Pret a porter

10th March 2000 at 00:00
The convenience of laptops is helping small community schools get up to speed with online technology. Louise Goldsbury reports on how Kent LEA is making the most of the learning grid.

The new deal for teachers to receive money towards buying their own computers is welcomed by those who have been using free laptops at home for the last two years. In Kent, funding from the first year of the National Grid for Learning (NGFL) initiative was used to provide a laptop computer for each of its primary and special schools, thus gently introducing teachers to IT.

"Rather than networking schools straight away, we thought they should try out the Internet to see if it was appropriate," said Linda Shaw, NGFL adviser and lead officer of the scheme.

The package included one RM multimedia laptop, two Internet accounts, a full curriculum and staff software package (Office and RM Window Box suites), printer, training and technical support. The equipment was shared between two teachers who each used it for six months in the classroom and at home.

Over the next three years, to meet the government target of 2002, the schools are becoming networked and multiple access, keeping up with the county's online secondary schools.

Peter Banbury, ICT projects manager, believes it is important to put teachers and learning first. "We felt that staff were vital, and the laptop enabled them to take it home and do what keen teachers do - learn about the Internet on Sunday afternoons. This was pretty hectic as schools were not really ready for this jump. However, had we not started then, some schools would not have started yet, giving them only one or two years to get up to speed on Internet use." Other LEAs are realising that having connected a quarter of schools in the first year, the schools connecting in the last year will struggle to catch up.

Andrew Lam, deputy headteacher, Whitfield Primary School, helped train some of the Kent teachers. "They brought their laptops to one of the computer centres and learned things such as how to use the Web and email," he said. "All of a sudden, a small village school was able to get acces to such computing power and training. They were very appreciative and even those who were frightened at first soon found no problem with it."

As part of the Kent NGFL initiative, primary schools were encouraged to publish websites dedicated to raising standards in literacy, numeracy and in ICT. One of the sites which was used in the teacher training is Infant Explorer (, created by Jo Leech. IT co-ordinator at Sellindge Primary School. Aimed at early primary, it contains interactive stories based on environmental themes, particularly the life of swans.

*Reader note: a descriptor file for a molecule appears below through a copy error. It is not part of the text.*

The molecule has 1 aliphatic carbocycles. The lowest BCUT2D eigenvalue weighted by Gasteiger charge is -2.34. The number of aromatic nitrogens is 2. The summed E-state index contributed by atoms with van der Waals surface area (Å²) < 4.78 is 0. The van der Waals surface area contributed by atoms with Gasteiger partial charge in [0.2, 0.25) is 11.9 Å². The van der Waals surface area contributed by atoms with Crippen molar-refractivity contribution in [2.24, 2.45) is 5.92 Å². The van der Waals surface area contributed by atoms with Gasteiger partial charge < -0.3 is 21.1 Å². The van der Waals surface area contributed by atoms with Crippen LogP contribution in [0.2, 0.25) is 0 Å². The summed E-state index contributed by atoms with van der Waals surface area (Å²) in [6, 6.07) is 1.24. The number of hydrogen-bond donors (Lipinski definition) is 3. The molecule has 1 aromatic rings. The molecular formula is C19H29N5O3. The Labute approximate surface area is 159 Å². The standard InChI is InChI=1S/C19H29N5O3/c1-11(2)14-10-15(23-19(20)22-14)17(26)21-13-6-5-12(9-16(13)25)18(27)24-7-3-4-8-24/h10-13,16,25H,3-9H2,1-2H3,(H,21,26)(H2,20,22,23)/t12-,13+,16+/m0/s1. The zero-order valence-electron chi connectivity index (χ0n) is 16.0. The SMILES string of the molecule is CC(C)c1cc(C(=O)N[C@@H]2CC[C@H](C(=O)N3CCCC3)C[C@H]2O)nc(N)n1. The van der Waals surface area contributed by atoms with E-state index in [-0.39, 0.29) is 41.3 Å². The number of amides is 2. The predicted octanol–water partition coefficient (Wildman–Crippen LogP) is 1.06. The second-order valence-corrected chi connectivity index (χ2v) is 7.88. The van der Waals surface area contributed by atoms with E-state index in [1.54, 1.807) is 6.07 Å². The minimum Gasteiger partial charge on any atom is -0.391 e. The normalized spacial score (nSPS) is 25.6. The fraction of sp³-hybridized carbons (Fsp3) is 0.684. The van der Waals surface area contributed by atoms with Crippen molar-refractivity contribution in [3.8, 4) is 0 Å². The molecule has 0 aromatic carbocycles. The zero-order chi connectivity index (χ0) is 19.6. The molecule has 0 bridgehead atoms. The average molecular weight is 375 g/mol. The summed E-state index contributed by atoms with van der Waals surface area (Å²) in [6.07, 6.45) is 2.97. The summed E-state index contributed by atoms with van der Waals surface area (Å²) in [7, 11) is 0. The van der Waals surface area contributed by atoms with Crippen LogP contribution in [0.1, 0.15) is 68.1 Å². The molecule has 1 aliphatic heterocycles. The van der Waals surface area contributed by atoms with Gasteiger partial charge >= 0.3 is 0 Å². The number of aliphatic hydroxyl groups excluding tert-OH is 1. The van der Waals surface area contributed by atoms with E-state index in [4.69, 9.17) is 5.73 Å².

"My idea was based on big books, but on the Web, where you can click on animations and hear sounds," explained Leech. "The teacher reads the book from the laptop and children can come up to click on the screen. It's a great way of getting very young children to use the laptop and gain confidence."

Staff agreed that the website should centre on pupils' work, involving them at different developmental stages, from discussing a site map sketched on paper, through to design and editing. Over two terms, the pupils created pages on the laptop using templates in Adobe PageMill.

The big books are designed to be used within the literacy hour, using keywords, questions for children, a pinboard for pupils' work and literacy links. Students are invited to email Sebastian Swan, with Leech replying under her persona to about 20 children per week from Brazil, Saudi Arabia, Hong Kong and Canada. Every day more than 60 schools visit the site, which is updated weekly with pupils' work.

The second stage of Kent's NGFL project is open to a bidding process where schools must prove their readiness to be networked and receive further staff training. "The advantage of the laptop for schools scheme is that now all our teachers have an idea of what the Internet is, and what it can do for them. They know the vocabulary and have a couple of teachers in every school trained up," said Banbury. "By having substantial access to a computer and the right software for personal use, I believe teachers can move into Internet-era IT very rapidly."

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